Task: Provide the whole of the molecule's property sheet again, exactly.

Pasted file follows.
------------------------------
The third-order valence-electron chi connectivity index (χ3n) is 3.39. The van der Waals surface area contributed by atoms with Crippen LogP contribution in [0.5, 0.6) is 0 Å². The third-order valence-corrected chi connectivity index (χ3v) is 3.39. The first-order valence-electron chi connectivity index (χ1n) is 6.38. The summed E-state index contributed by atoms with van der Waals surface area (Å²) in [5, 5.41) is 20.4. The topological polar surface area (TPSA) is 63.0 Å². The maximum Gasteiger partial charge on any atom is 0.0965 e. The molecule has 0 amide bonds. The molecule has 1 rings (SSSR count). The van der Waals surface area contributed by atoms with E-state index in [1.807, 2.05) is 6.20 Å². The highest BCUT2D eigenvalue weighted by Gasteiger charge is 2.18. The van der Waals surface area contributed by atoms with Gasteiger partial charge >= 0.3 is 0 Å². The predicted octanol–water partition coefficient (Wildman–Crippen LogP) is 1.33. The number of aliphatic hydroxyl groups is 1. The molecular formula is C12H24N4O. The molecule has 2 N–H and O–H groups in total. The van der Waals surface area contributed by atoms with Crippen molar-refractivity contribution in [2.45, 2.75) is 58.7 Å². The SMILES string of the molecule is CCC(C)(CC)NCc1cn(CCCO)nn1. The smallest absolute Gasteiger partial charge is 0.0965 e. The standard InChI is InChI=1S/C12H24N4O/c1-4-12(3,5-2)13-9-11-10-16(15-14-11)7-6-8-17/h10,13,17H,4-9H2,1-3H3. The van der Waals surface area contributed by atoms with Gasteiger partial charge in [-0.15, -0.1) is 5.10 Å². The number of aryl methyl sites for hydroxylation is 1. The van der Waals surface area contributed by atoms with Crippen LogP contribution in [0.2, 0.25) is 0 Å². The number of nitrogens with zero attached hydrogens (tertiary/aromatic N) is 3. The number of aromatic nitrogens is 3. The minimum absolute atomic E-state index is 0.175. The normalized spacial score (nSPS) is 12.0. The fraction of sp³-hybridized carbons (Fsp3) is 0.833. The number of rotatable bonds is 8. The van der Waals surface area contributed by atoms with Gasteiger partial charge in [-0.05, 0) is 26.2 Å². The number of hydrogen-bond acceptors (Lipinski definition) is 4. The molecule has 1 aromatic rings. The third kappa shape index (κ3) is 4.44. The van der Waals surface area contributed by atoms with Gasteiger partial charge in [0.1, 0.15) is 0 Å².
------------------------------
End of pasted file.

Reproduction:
The third-order valence-electron chi connectivity index (χ3n) is 3.39. The van der Waals surface area contributed by atoms with Crippen LogP contribution in [0.5, 0.6) is 0 Å². The third-order valence-corrected chi connectivity index (χ3v) is 3.39. The first-order valence-electron chi connectivity index (χ1n) is 6.38. The summed E-state index contributed by atoms with van der Waals surface area (Å²) in [5, 5.41) is 20.4. The topological polar surface area (TPSA) is 63.0 Å². The maximum Gasteiger partial charge on any atom is 0.0965 e. The molecule has 0 amide bonds. The molecule has 1 rings (SSSR count). The van der Waals surface area contributed by atoms with E-state index in [1.807, 2.05) is 6.20 Å². The highest BCUT2D eigenvalue weighted by Gasteiger charge is 2.18. The van der Waals surface area contributed by atoms with Gasteiger partial charge >= 0.3 is 0 Å². The predicted octanol–water partition coefficient (Wildman–Crippen LogP) is 1.33. The number of aliphatic hydroxyl groups is 1. The molecular formula is C12H24N4O. The molecule has 2 N–H and O–H groups in total. The van der Waals surface area contributed by atoms with Crippen molar-refractivity contribution in [2.45, 2.75) is 58.7 Å². The SMILES string of the molecule is CCC(C)(CC)NCc1cn(CCCO)nn1. The smallest absolute Gasteiger partial charge is 0.0965 e. The standard InChI is InChI=1S/C12H24N4O/c1-4-12(3,5-2)13-9-11-10-16(15-14-11)7-6-8-17/h10,13,17H,4-9H2,1-3H3. The van der Waals surface area contributed by atoms with Gasteiger partial charge in [-0.15, -0.1) is 5.10 Å². The number of aryl methyl sites for hydroxylation is 1. The van der Waals surface area contributed by atoms with Crippen LogP contribution in [0.2, 0.25) is 0 Å². The number of nitrogens with zero attached hydrogens (tertiary/aromatic N) is 3. The number of aromatic nitrogens is 3. The minimum absolute atomic E-state index is 0.175. The normalized spacial score (nSPS) is 12.0. The fraction of sp³-hybridized carbons (Fsp3) is 0.833. The number of rotatable bonds is 8. The van der Waals surface area contributed by atoms with Gasteiger partial charge in [-0.05, 0) is 26.2 Å². The number of hydrogen-bond acceptors (Lipinski definition) is 4. The molecule has 1 aromatic rings. The third kappa shape index (κ3) is 4.44. The van der Waals surface area contributed by atoms with Gasteiger partial charge in [0.1, 0.15) is 0 Å².